By Rachel Heller
What is Hiroshima Peace Memorial?
On August 6, 1945, the US dropped an atomic bomb on the city of Hiroshima. It was the first ever use of an atomic bomb. The blast vaporized almost everything within a two-kilometer radius and 2/3 of all buildings in the entire city. Counting everyone who died immediately and those who died afterwards of injuries and radiation sickness, 140,000 people died by the end of the year. Many more died later of radiation-related illnesses.
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Strictly speaking, this UNESCO site is made up of the remains of a single building – the former Hiroshima Prefectural Industrial Promotional Hall, called Genbaku Dome or, in English, the A-Bomb Dome. It has been preserved as it was after the blast, one of few buildings so close to the hypocenter to survive even partially. However, in a 42.7-hectare (105.5 acres) buffer zone around the building, the Hiroshima Peace Memorial has been created, marking the event.
Why is Hiroshima Peace Memorial a UNESCO World Heritage site?
While other bigger bombs have been exploded at test sites since Hiroshima, only two have ever been used in war: this one and the Nagasaki one a few days later. According to UNESCO, the site “is a stark and powerful symbol of the achievement of world peace for more than half a century following the unleashing of the most destructive force ever created by humankind.” The point is not the building itself but what it symbolizes: “the tremendous destructive power, which humankind can invent on the one hand; on the other hand, it also reminds us of the hope for world permanent peace.”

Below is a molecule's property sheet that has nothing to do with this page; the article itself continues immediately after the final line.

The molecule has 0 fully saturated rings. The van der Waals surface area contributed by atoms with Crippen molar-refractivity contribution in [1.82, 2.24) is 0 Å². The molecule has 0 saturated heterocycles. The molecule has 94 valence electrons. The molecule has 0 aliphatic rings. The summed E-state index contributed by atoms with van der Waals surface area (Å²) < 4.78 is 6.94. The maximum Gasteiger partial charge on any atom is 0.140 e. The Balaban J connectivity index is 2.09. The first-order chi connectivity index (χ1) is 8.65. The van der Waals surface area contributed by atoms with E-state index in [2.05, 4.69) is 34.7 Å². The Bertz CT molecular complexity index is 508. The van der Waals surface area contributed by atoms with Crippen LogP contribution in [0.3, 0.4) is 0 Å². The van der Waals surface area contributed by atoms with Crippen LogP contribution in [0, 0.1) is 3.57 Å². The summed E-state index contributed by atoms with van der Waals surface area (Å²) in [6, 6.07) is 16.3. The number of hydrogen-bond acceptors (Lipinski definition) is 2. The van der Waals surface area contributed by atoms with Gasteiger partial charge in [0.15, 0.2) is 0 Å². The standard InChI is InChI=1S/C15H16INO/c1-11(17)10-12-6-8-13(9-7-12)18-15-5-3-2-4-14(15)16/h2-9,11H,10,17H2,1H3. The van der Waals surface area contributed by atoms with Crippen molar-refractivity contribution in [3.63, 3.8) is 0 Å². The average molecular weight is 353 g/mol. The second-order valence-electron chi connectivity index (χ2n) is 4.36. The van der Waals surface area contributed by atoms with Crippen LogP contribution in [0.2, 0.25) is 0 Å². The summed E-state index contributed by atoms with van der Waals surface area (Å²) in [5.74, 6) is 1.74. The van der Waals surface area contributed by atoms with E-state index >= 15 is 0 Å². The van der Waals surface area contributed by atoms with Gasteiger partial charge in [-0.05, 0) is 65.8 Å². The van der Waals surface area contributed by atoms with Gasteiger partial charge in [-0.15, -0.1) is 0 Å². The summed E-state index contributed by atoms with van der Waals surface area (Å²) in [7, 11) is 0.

What can you expect on a visit to Hiroshima Peace Memorial?
It’s a very meditative, reflective place to visit, not so much because of Genbaku Dome but because of the memorials that dot the area nearby – the Peace Memorial Park – and its museum.
There are several sites to visit, besides the Genbaku Dome:
- The Hiroshima Peace Memorial Museum: Here you can learn about Hiroshima before the blast, about what happened that day, about the various effects of nuclear weapons, and about the politics of nuclear weapons. It also has a section on Sadako Sasaki, the girl described in Eleanor Coerr’s children’s book Sadako and the Thousand Paper Cranes.
- The Cenotaph for the A-Bomb Victims is an arched monument bearing the names of all the victims.
- The Peace Flame: The intention is for this eternal flame to remain lit until all nuclear weapons are destroyed.
- The Hiroshima National Peace Memorial Hall for the Atomic Bomb Victims: This hall is entered via a circular ramp down into the ground arranged around a small fountain. The hall is filled with symbols of the time of the blast (8:15am) and the number of victims (140,000).
- Atomic Bomb Memorial Mound: This earthen mound contains the ashes of 70,000 victims of the bombing who were never identified.
- Children’s Peace Monument: A statue based on Sadako Sasaki and her paper cranes. People still bring folded cranes to leave at the statue.
- Peace Bell: Visitors ring the bell to call for world peace.